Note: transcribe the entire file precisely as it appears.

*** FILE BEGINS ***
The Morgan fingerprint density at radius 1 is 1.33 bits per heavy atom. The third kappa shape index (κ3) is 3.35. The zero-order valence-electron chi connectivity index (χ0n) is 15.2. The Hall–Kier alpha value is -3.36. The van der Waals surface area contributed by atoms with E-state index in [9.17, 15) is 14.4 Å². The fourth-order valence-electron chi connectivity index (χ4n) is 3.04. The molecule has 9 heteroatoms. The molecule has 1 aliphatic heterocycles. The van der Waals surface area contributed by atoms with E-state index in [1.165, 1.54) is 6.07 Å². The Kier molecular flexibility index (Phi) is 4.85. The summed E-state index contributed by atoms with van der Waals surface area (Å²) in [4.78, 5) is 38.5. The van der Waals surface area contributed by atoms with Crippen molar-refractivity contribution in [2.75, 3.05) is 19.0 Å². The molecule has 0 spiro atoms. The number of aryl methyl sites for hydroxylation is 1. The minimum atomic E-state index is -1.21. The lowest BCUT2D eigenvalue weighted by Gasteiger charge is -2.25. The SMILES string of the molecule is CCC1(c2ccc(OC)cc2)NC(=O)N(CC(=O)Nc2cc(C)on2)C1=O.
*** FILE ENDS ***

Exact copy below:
The Morgan fingerprint density at radius 1 is 1.33 bits per heavy atom. The third kappa shape index (κ3) is 3.35. The zero-order valence-electron chi connectivity index (χ0n) is 15.2. The Hall–Kier alpha value is -3.36. The van der Waals surface area contributed by atoms with E-state index in [9.17, 15) is 14.4 Å². The fourth-order valence-electron chi connectivity index (χ4n) is 3.04. The molecule has 9 heteroatoms. The molecule has 1 aliphatic heterocycles. The van der Waals surface area contributed by atoms with E-state index in [1.165, 1.54) is 6.07 Å². The Kier molecular flexibility index (Phi) is 4.85. The summed E-state index contributed by atoms with van der Waals surface area (Å²) in [4.78, 5) is 38.5. The van der Waals surface area contributed by atoms with Crippen molar-refractivity contribution in [2.75, 3.05) is 19.0 Å². The molecule has 0 spiro atoms. The number of aryl methyl sites for hydroxylation is 1. The minimum atomic E-state index is -1.21. The lowest BCUT2D eigenvalue weighted by Gasteiger charge is -2.25. The SMILES string of the molecule is CCC1(c2ccc(OC)cc2)NC(=O)N(CC(=O)Nc2cc(C)on2)C1=O.